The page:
Rants and reactions to contemporary politics, art and culture.
Friday, December 11, 2015
Hic Ego Sum
"The Conversion of St. Augustine" by Fra Angelico
Mark Lilla cites a wonderful quote from Augustine’sConfessions “Mihi quaestio factus sum,”
or “I have become a problem to myself” at the beginning of his recent review of
Augustine: Conversions to Confessionsby Robin Lane Fox (NYT, 11/20/15).
The quote could be looked at as solipsistic, as an act of what those
who were more interested in social than individual change used to term “belly
button gazing.” But what is extraordinary is not only its modernity, but the
pithy way in which it defines consciousness. We might think that true change
like trickle down economics only occurs at the top, but essentially the
awareness of one’s own thought process, which the quote underlines, is an
ineluctable attribute of thinking and something which all of mankind is
strapped with, whether we are millenarians or not. What defines humanity is
precisely the fact that we have all become problems to ourselves and indeed
treat ourselves as if we were perceiving separate people rather than simply
unthinkingly pursuing our untamed instincts and desires. You could say that
“mihi quaestio factus sum” sounds a little like the Cartesian “Cogito ergo
sum,” but the difference lies in the word “problem.” There are many
philosophers who believe that certain animals partake of phenomena in a way
that approaches what we call thinking to the extent that they intake sensations
and even experience memory. Have you ever seen a dog for instance
who appears to be having a bad dream?Augustine’s problem adds the extra element of what we might call
“self-reflexive” consciousness, the thinking about thinking that creates at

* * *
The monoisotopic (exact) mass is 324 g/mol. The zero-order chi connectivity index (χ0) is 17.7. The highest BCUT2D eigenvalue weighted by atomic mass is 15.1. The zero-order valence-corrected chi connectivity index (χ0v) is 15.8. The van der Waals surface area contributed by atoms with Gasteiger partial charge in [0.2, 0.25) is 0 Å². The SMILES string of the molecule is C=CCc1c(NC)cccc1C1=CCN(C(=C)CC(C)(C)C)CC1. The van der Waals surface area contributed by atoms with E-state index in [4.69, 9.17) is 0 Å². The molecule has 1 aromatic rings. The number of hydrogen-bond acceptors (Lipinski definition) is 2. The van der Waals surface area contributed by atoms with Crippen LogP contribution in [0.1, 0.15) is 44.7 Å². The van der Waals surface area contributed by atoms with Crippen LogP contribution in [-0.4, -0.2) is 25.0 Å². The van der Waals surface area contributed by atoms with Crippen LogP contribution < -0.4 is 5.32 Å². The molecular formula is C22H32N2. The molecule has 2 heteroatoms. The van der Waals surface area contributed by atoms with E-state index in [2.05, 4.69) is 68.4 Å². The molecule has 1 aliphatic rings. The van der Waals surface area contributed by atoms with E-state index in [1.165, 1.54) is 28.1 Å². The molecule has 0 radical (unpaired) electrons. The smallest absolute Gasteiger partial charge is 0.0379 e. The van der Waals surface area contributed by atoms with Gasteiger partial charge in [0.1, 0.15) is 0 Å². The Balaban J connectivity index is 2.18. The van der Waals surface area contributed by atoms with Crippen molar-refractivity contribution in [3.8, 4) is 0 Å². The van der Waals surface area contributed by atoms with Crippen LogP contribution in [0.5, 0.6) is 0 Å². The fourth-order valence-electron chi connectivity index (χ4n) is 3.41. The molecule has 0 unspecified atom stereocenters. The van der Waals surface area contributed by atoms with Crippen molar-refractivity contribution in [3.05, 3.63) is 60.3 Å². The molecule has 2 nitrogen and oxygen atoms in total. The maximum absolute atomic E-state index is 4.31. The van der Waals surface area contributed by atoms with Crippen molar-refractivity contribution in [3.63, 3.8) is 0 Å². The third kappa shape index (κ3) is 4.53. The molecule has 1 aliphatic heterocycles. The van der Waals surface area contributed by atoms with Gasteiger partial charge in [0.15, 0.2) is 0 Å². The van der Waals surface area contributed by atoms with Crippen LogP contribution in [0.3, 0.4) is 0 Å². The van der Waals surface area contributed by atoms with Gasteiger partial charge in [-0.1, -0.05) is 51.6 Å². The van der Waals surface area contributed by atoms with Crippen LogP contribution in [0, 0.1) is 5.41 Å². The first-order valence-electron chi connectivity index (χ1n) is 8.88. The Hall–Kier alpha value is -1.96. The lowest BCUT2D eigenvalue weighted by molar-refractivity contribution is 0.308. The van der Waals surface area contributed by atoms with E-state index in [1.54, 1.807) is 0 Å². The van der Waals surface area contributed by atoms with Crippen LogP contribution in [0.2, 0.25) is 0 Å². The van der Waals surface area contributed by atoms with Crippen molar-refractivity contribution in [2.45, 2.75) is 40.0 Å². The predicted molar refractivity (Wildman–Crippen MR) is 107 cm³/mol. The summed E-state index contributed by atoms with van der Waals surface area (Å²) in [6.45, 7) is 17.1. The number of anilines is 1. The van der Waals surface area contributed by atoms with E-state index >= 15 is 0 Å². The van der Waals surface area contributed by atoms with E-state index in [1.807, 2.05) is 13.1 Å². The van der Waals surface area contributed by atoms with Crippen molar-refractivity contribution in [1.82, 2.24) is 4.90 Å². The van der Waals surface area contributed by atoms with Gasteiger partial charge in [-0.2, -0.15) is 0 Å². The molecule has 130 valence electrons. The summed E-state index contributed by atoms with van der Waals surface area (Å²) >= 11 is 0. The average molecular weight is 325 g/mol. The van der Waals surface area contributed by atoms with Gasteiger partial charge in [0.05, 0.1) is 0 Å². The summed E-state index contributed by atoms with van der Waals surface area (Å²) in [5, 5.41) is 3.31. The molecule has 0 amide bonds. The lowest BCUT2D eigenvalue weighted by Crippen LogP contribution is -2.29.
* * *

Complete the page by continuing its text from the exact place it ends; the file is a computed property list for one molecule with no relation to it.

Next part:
least one degree of separation from creatures who are simply at the mercy of
their appetites. And perhaps the truth is that you can’t change the world until
you develop the ability tounderstand
and change yourself. Ovid presents a similar problem from a more ontogenic point of view when he says “Barbarus hic ego sum, quia non intelligor illis,”“in this place I am a barbarian, because men
do not understand me.” But “Hic ego sum,” “Here I am,” is where it all begins.
Francis Levy's debut novel, Erotomania: A Romance, was released in August 2008 by Two Dollar Radio.
His short stories, criticism, humor, and poetry have appeared in The New York Times, The Washington Post, The New Republic, The Village Voice, The East Hampton Star, The Quarterly, Penthouse, Architectural Digest, TV Guide, The Journal of Irreproducible Results, and other publications. One of his Voice humor pieces was anthologized in The Big Book of New American Humor (HarperCollins). He is presently the Co-Director of The Philoctetes Center for the Multidisciplinary Study of Imagination (philoctetes.org), where he supervises roundtable discussions on topics as varied as “The Psychology of the Modern Nation State” and “Modern Traffic Theory, Behavior, and Imagination”.